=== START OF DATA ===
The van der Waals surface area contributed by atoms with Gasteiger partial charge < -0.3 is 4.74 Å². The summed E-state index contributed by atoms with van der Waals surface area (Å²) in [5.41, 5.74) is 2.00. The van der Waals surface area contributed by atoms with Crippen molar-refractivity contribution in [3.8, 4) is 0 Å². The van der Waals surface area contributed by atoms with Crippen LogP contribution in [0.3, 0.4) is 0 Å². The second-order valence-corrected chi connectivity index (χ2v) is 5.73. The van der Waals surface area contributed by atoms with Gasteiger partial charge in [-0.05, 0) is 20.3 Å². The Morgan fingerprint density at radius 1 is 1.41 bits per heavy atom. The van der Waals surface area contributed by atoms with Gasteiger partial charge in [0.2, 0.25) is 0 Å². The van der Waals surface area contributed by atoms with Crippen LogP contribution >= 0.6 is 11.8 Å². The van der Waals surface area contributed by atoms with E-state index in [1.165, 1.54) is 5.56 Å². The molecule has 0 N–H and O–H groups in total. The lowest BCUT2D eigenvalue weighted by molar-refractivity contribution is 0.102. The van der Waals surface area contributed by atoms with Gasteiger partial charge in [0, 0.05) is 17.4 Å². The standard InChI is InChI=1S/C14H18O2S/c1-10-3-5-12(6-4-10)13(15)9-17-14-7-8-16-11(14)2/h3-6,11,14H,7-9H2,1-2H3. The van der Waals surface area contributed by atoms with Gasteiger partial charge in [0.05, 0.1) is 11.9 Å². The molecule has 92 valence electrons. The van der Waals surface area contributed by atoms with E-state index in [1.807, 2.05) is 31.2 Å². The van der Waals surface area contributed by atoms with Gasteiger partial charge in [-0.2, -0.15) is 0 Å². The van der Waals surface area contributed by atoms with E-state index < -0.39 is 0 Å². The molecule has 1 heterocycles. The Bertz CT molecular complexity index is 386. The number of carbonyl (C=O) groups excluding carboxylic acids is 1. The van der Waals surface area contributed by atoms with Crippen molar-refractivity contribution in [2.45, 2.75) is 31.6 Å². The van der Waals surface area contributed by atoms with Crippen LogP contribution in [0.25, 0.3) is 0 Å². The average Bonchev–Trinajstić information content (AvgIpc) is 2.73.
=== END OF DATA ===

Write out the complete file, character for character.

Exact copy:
The van der Waals surface area contributed by atoms with Gasteiger partial charge < -0.3 is 4.74 Å². The summed E-state index contributed by atoms with van der Waals surface area (Å²) in [5.41, 5.74) is 2.00. The van der Waals surface area contributed by atoms with Crippen molar-refractivity contribution in [3.8, 4) is 0 Å². The van der Waals surface area contributed by atoms with Crippen LogP contribution in [0.3, 0.4) is 0 Å². The second-order valence-corrected chi connectivity index (χ2v) is 5.73. The van der Waals surface area contributed by atoms with Gasteiger partial charge in [-0.05, 0) is 20.3 Å². The Morgan fingerprint density at radius 1 is 1.41 bits per heavy atom. The van der Waals surface area contributed by atoms with Gasteiger partial charge in [0.2, 0.25) is 0 Å². The van der Waals surface area contributed by atoms with Crippen LogP contribution >= 0.6 is 11.8 Å². The van der Waals surface area contributed by atoms with E-state index in [1.165, 1.54) is 5.56 Å². The molecule has 0 N–H and O–H groups in total. The lowest BCUT2D eigenvalue weighted by molar-refractivity contribution is 0.102. The van der Waals surface area contributed by atoms with Gasteiger partial charge in [0, 0.05) is 17.4 Å². The standard InChI is InChI=1S/C14H18O2S/c1-10-3-5-12(6-4-10)13(15)9-17-14-7-8-16-11(14)2/h3-6,11,14H,7-9H2,1-2H3. The van der Waals surface area contributed by atoms with Gasteiger partial charge in [0.05, 0.1) is 11.9 Å². The molecule has 92 valence electrons. The van der Waals surface area contributed by atoms with E-state index in [1.807, 2.05) is 31.2 Å². The van der Waals surface area contributed by atoms with Gasteiger partial charge in [-0.2, -0.15) is 0 Å². The van der Waals surface area contributed by atoms with E-state index < -0.39 is 0 Å². The molecule has 1 heterocycles. The Bertz CT molecular complexity index is 386. The number of carbonyl (C=O) groups excluding carboxylic acids is 1. The van der Waals surface area contributed by atoms with Crippen molar-refractivity contribution in [2.45, 2.75) is 31.6 Å². The van der Waals surface area contributed by atoms with Crippen LogP contribution in [0.25, 0.3) is 0 Å². The average Bonchev–Trinajstić information content (AvgIpc) is 2.73.